Former Korean Air 747s Slated To Become USAF Doomsday Planes (Updated)

Sierra Nevada Corporation (SNC), which won the contract to build the U.S. Air Force’s highly specialized Survivable Airborne Operations Center (SAOC) aircraft just last month, has acquired five Boeing 747-8s from Korean Air. It seems certain that these will be converted as the successors to the Air Force’s aging 747-200-based E-4B Nightwatch ‘doomsday planes,’ although at this stage we still don’t know exactly how many of the new SAOC aircraft will be fielded.

In an exchange filing yesterday, Korean Air confirmed it was selling five of its aircraft to SNC, Reuters reported. The deal is valued at $674 million and is part of the airline’s broader plans to modernize its fleet. The transfer of the aircraft is planned for September 2025, Korean Air said.

SAOC will replace the E-4B, now we have a better idea of what it will look like.
A selection of the first concept images of SAOC released by SNC last month. SNC SNC

While the specific models that SNC is buying were not disclosed by Korean Air, an unnamed source said to be familiar with the matter told Reuters that they are indeed 747-8s. We have meanwhile also reached out to SNC for confirmation on this.

Korean Air’s passenger fleet currently includes nine 747-8s, which are operated in a three-class configuration with 368 seats. Among these aircraft is the example with the registration HL7644 — the last passenger 747 ever manufactured. As for the other possible candidate airframes, the oldest of these was delivered to Korean Air in August 2015. While the airframes are therefore among the youngest 747s available, they will still come with the regular wear and tear associated with routine airline operations.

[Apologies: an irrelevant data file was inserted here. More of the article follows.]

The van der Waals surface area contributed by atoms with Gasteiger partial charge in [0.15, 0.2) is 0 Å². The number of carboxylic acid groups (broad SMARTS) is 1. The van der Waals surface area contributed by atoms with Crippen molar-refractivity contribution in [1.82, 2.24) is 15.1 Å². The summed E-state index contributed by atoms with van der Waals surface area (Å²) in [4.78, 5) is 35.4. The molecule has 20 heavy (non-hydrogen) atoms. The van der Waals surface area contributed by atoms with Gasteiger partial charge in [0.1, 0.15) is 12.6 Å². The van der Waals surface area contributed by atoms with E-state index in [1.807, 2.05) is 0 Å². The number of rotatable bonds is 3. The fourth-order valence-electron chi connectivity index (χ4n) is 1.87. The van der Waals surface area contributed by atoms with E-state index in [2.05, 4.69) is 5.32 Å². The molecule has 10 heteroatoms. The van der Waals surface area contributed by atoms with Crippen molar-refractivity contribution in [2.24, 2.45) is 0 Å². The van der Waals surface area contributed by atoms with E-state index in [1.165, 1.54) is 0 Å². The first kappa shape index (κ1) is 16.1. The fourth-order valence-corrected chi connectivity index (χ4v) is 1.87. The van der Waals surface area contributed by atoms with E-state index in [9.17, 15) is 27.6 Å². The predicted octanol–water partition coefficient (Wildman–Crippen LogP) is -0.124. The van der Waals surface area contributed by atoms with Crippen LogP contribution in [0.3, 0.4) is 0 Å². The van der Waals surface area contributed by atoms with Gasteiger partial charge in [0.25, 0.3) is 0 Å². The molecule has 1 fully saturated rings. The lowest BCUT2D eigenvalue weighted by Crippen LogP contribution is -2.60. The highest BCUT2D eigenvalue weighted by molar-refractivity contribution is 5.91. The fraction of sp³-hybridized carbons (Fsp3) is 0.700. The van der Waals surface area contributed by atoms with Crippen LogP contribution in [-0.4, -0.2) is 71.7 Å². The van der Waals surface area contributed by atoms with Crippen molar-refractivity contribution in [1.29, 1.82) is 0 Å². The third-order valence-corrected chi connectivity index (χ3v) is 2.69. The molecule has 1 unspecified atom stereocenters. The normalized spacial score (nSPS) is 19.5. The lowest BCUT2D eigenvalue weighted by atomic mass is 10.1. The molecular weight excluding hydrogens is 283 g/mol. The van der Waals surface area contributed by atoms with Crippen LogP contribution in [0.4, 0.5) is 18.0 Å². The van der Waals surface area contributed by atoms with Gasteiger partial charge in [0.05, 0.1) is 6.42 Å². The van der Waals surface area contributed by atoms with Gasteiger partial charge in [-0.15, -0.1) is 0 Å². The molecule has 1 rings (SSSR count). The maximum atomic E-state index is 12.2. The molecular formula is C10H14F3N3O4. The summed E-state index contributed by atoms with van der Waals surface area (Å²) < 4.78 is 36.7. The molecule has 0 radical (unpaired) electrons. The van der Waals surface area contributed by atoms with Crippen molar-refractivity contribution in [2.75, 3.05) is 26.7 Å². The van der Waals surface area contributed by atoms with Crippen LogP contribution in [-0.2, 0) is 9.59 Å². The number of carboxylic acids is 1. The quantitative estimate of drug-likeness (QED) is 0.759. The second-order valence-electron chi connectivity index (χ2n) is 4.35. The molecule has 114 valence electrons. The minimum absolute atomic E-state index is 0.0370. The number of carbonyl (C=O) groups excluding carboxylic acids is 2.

Two of the current E-4Bs (which were completed as E-4As) had originally planned to be commercial airliners but never entered service in this capacity. Once the airline canceled the order, these aircraft became available for modification on behalf of the Air Force under the National Emergency Airborne Command Post (NECAP) program.

Boeing 747-8 registration HL7644, the final passenger 747 ever manufactured, at London Heathrow Airport in September 2017. John Taggart/Wikimedia Commons

As we reported at the time, SNC on April 27 was announced as the winner of a contract valued at more than $13 billion to develop the SAOC. Replacing the current E-4Bs, these aircraft will play a vital role in ensuring the President and other senior military officials are able to perform their duties, including directing nuclear strikes, under all potential contingencies.

SNC had emerged as the undisputed contender to win the deal after Boeing dropped out last year.

An E-4B Nightwatch takes off. (U.S. Air Force Photo by Josh Plueger)

The Air Force now operates four E-4Bs but there had been previous suggestions that between eight and 10 SAOCs might be acquired.

The sale of five Korean Air 747-8s to SNC suggests that the future SAOC fleet may also number five aircraft, although it remains possible that one might be used as a source of spare parts or perhaps even exclusively as an engineering and manufacturing development asset.

A larger fleet would necessitate the purchase of additional secondhand airframes and would likely be required if the SAOC aircraft ends up taking on the strategic airborne command post mission nicknamed Looking Glass, or a portion of it, something that has been suggested in the past. Currently, this Air Force mission is handled by the fleet of 16 Boeing 707-based E-6B Mercury aircraft operated by the U.S. Navy, a type that is also slated for replacement. These aircraft execute the Take Charge And Move Out role, communicating with America’s ballistic missile submarines, and the Looking Glass roles, which does the same with the nation’s land-based ICBMs and can even remotely launch them. The Navy’s replacement aircraft is based on the C-130J and will not feature the Looking Glass mission.